During a 27 April 2019 political rally in Wisconsin, U.S. President Donald Trump made a false and incendiary remark, claiming that doctors and pregnant women confer with each other to decide whether to "execute" newborn babies. There is no truth to this statement.
In a speech in Green Bay, Trump stated, "The baby is born. The mother meets with the doctor. They take care of the baby, they wrap the baby beautifully. And then the doctor and the mother determine whether or not they will execute the baby."
The comment is similar to one Trump made in February 2019 on Twitter when Senate Democrats at that time blocked the "Born-Alive Abortion Survivors Protection Act," a bill that would require doctors to provide the same degree of care to a baby born alive after a failed abortion as they would to any other child of the same gestational age. Citing the similarly-titled "Born Alive Infants Protection Act," which has been on the books since 2002, Democratic lawmakers called the new bill an attempt to discourage abortion providers from performing legal procedures.
In his Wisconsin speech, Trump was referencing a veto by Democratic Gov. Tony Evers of a state-level law that mirrored the federal "Born-Alive Abortion Survivors Protection Act," which Wisconsin's GOP lawmakers had advanced. (Evers blasted Trump's remarks, stating, "To say that doctors in the state of Wisconsin are executing babies is just a blasphemy.")
"It is not at all true," said Dr. Daniel Grossman, professor of obstetrics, gynecology and reproductive sciences at the University of California at San Francisco, in regards to the president's comments about "executing" babies. Doing so would be illegal, as illustrated by the infamous case of Kermit Gosnell, who was convicted of murder in 2013 for delivering babies of unwanted pregnancies and ending their lives by severing their spinal cords at his Philadelphia abortion clinic.
Stories about babies surviving abortions and either being killed or callously left alone to die is a common pro-life trope, as are over-representations about the frequency and legality of late-term abortions.
Grossman says a fetus likely could not survive an abortion, and if it did, the law requires that it be cared for in the same manner as any other baby of its same gestational age. (Although there's no bright line, fetuses are generally considered viable outside the uterus sometime between the 24th and 26th week of gestation, depending on its health, Grossman said.)
According to the Centers for Disease Control and Prevention (CDC), only 1.3 percent of all abortions occurred at 21 weeks or more of gestation in 2015 (the latest figures available). Cases after 24 weeks are a small minority of that 1.3 percent, Grossman said.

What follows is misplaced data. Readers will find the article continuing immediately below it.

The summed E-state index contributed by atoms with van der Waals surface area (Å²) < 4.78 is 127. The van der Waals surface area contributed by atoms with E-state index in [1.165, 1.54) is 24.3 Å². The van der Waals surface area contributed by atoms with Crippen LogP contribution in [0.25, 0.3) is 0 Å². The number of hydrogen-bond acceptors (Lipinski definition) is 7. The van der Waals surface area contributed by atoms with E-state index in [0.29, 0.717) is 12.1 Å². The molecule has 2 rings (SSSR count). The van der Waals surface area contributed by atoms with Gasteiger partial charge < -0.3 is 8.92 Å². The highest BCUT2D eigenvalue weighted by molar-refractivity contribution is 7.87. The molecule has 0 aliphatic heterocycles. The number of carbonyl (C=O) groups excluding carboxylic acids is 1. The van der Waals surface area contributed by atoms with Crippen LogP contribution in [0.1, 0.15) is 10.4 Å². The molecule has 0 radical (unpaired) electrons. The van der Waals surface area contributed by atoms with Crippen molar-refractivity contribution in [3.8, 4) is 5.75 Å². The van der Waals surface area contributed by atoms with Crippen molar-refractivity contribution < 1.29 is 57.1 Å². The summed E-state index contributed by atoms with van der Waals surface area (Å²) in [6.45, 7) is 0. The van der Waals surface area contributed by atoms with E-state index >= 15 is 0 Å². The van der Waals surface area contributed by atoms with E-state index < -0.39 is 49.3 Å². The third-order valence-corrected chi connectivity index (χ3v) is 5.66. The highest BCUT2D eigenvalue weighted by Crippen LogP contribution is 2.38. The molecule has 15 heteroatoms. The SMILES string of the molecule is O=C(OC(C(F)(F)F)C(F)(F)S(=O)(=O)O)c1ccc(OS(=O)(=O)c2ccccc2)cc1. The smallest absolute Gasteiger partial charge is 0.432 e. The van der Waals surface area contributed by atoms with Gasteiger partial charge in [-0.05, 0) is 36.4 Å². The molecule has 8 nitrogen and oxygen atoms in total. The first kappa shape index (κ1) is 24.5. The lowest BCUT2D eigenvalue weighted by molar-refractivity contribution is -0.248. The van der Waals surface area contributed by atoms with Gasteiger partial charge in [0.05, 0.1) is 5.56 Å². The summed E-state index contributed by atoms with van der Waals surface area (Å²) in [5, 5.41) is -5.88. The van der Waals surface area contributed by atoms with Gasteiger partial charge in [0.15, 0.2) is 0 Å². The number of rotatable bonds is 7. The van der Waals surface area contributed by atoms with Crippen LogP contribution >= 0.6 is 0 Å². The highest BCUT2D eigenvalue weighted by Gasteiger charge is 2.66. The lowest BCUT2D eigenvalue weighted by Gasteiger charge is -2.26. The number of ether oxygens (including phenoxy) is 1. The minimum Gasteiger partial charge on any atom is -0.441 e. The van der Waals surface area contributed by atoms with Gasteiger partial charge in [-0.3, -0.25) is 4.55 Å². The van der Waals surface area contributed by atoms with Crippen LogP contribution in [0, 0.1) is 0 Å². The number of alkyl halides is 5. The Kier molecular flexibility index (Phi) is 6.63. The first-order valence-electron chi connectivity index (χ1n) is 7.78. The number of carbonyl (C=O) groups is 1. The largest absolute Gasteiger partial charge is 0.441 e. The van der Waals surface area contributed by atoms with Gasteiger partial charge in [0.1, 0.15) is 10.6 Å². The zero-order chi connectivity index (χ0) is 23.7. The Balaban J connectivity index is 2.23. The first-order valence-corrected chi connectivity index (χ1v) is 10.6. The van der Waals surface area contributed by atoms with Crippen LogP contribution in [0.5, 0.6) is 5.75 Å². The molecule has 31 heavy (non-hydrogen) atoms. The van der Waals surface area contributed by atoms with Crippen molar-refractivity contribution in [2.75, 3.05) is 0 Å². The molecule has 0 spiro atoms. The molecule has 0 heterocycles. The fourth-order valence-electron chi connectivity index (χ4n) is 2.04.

The majority of second-trimester abortions are done surgically, while the majority of terminations after 24 weeks are done with medication. Injections are used first to induce fetal demise, and then medications are given to induce delivery, Grossman told us.
In rare cases a pregnancy must be ended to save the life of the pregnant woman. And those cases sometimes involve a delivery in which the fetus can't survive outside the uterus or would suffer severe disabilities if it did, Grossman added. Conditions can include preeclampsia, a deadly condition that can occur as early as 20 weeks into pregnancy characterized by high blood pressure and organ damage in the woman. It can only be treated by delivering the fetus.
Those cases result in painful decisions that the parents and their medical care team must make — either take what's known as "heroic measures" to intervene aggressively in an effort to save the baby's life, or to instead provide comfort care as the baby's life ends naturally. "That's a very difficult and personal decision that family has to make with their care team," Grossman said.
It's also important to note that "heroic measures" in these cases can be painful, not just futile, as they involve starting intravenous (IV) lines in tiny, fragile blood vessels to push drugs; multiple blood draws' and sticking a breathing tube down the baby's windpipe to force air into the lungs. "These are really severe cases involving severe malformation [and/or] extreme prematurity, where really the chance [of survival] is close to zero if not zero, and it just doesn't make sense to put both the baby and the family through that," Grossman added.
Grossman told us that Trump's most recent remarks are worrisome because while the physical safety of abortion providers has always been an immediate concern, the statement widens the target to include regular providers. "What he said most recently, that wasn't really just talking about abortion providers. He was kind of implying that regular OB-GYNs might do what he described."
In a statement released by the American College of Obstetricians and Gynecologists, Dr. Lisa Hollier, the organization's president, called Trump's comments inflammatory and offensive, saying, "The rhetoric used to describe the delivery of abortion care was offensive, wrong, and dangerous. Claims of this sort undermine the public’s trust in OB-GYNs and stigmatize necessary health care for women. Politicians must never use inflammatory language that can contribute to or encourage hostility or violence toward doctors, other medical professionals or individuals seeking or receiving health care."